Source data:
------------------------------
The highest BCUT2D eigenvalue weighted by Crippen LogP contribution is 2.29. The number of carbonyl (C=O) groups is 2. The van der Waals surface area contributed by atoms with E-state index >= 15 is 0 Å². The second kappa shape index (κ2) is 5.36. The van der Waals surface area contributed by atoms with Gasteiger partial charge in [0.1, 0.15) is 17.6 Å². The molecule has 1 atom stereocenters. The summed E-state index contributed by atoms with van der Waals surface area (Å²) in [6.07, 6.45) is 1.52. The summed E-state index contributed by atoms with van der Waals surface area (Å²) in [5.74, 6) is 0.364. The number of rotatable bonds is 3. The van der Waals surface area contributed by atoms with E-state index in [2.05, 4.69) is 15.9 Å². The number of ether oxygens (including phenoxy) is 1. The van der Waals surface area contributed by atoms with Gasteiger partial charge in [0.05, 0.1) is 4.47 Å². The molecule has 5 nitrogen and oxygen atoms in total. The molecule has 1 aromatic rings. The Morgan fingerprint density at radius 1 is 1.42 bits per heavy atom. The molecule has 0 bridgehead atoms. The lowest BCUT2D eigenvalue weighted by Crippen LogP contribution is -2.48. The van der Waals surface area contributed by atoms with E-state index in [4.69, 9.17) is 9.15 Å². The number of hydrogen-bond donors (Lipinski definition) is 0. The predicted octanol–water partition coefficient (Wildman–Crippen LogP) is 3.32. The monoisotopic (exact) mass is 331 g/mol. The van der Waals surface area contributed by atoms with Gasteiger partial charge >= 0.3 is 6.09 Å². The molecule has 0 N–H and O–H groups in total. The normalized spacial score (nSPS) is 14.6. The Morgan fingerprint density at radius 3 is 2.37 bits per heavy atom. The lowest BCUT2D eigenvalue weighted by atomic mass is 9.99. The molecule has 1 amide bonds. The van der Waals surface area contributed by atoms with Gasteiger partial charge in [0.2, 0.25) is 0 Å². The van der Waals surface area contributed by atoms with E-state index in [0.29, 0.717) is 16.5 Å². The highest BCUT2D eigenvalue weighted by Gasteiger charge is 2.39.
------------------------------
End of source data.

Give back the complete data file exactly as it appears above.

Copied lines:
The highest BCUT2D eigenvalue weighted by Crippen LogP contribution is 2.29. The number of carbonyl (C=O) groups is 2. The van der Waals surface area contributed by atoms with E-state index >= 15 is 0 Å². The second kappa shape index (κ2) is 5.36. The van der Waals surface area contributed by atoms with Gasteiger partial charge in [0.1, 0.15) is 17.6 Å². The molecule has 1 atom stereocenters. The summed E-state index contributed by atoms with van der Waals surface area (Å²) in [6.07, 6.45) is 1.52. The summed E-state index contributed by atoms with van der Waals surface area (Å²) in [5.74, 6) is 0.364. The number of rotatable bonds is 3. The van der Waals surface area contributed by atoms with E-state index in [2.05, 4.69) is 15.9 Å². The number of ether oxygens (including phenoxy) is 1. The van der Waals surface area contributed by atoms with Gasteiger partial charge in [0.05, 0.1) is 4.47 Å². The molecule has 5 nitrogen and oxygen atoms in total. The molecule has 1 aromatic rings. The Morgan fingerprint density at radius 1 is 1.42 bits per heavy atom. The molecule has 0 bridgehead atoms. The lowest BCUT2D eigenvalue weighted by Crippen LogP contribution is -2.48. The van der Waals surface area contributed by atoms with E-state index in [4.69, 9.17) is 9.15 Å². The number of hydrogen-bond donors (Lipinski definition) is 0. The predicted octanol–water partition coefficient (Wildman–Crippen LogP) is 3.32. The monoisotopic (exact) mass is 331 g/mol. The van der Waals surface area contributed by atoms with Gasteiger partial charge >= 0.3 is 6.09 Å². The molecule has 0 N–H and O–H groups in total. The normalized spacial score (nSPS) is 14.6. The Morgan fingerprint density at radius 3 is 2.37 bits per heavy atom. The lowest BCUT2D eigenvalue weighted by atomic mass is 9.99. The molecule has 1 amide bonds. The van der Waals surface area contributed by atoms with Gasteiger partial charge in [0.2, 0.25) is 0 Å². The van der Waals surface area contributed by atoms with E-state index in [0.29, 0.717) is 16.5 Å². The highest BCUT2D eigenvalue weighted by Gasteiger charge is 2.39.